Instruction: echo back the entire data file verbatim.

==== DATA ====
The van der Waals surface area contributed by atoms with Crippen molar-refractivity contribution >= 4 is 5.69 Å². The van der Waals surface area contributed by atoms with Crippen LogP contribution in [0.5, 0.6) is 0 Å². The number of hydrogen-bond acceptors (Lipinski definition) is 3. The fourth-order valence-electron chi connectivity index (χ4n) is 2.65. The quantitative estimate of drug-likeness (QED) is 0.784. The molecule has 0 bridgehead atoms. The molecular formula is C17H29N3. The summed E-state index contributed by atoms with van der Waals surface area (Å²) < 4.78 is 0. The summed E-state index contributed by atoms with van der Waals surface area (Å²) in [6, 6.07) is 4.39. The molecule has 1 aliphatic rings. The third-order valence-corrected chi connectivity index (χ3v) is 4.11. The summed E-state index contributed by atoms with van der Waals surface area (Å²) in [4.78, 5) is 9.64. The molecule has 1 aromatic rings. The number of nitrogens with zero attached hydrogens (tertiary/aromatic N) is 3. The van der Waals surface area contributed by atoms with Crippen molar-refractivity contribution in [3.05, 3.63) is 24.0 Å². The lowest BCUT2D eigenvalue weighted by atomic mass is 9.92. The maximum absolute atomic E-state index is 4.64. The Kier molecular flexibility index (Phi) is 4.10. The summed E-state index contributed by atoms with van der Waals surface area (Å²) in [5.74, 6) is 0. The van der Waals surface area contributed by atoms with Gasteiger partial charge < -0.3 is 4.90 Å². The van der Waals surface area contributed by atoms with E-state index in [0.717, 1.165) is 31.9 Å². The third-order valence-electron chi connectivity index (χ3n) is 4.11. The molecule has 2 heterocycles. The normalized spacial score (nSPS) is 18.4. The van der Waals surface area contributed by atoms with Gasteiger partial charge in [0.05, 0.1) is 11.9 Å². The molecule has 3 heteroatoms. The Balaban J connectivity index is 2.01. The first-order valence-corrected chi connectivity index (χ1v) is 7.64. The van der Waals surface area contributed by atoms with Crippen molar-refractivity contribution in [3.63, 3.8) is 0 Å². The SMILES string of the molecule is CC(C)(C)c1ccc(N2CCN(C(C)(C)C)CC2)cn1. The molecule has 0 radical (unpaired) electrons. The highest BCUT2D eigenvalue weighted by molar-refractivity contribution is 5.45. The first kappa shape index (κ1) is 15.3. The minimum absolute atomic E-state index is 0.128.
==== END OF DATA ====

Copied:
The van der Waals surface area contributed by atoms with Crippen molar-refractivity contribution >= 4 is 5.69 Å². The van der Waals surface area contributed by atoms with Crippen LogP contribution in [0.5, 0.6) is 0 Å². The number of hydrogen-bond acceptors (Lipinski definition) is 3. The fourth-order valence-electron chi connectivity index (χ4n) is 2.65. The quantitative estimate of drug-likeness (QED) is 0.784. The molecule has 0 bridgehead atoms. The molecular formula is C17H29N3. The summed E-state index contributed by atoms with van der Waals surface area (Å²) < 4.78 is 0. The summed E-state index contributed by atoms with van der Waals surface area (Å²) in [6, 6.07) is 4.39. The molecule has 1 aliphatic rings. The third-order valence-corrected chi connectivity index (χ3v) is 4.11. The summed E-state index contributed by atoms with van der Waals surface area (Å²) in [4.78, 5) is 9.64. The molecule has 1 aromatic rings. The number of nitrogens with zero attached hydrogens (tertiary/aromatic N) is 3. The van der Waals surface area contributed by atoms with Crippen molar-refractivity contribution in [3.05, 3.63) is 24.0 Å². The lowest BCUT2D eigenvalue weighted by atomic mass is 9.92. The maximum absolute atomic E-state index is 4.64. The Kier molecular flexibility index (Phi) is 4.10. The summed E-state index contributed by atoms with van der Waals surface area (Å²) in [5.74, 6) is 0. The van der Waals surface area contributed by atoms with Gasteiger partial charge < -0.3 is 4.90 Å². The van der Waals surface area contributed by atoms with E-state index in [0.717, 1.165) is 31.9 Å². The third-order valence-electron chi connectivity index (χ3n) is 4.11. The molecule has 2 heterocycles. The normalized spacial score (nSPS) is 18.4. The van der Waals surface area contributed by atoms with Gasteiger partial charge in [0.05, 0.1) is 11.9 Å². The molecule has 3 heteroatoms. The Balaban J connectivity index is 2.01. The first-order valence-corrected chi connectivity index (χ1v) is 7.64. The van der Waals surface area contributed by atoms with Crippen molar-refractivity contribution in [3.63, 3.8) is 0 Å². The SMILES string of the molecule is CC(C)(C)c1ccc(N2CCN(C(C)(C)C)CC2)cn1. The molecule has 0 radical (unpaired) electrons. The highest BCUT2D eigenvalue weighted by molar-refractivity contribution is 5.45. The first kappa shape index (κ1) is 15.3. The minimum absolute atomic E-state index is 0.128.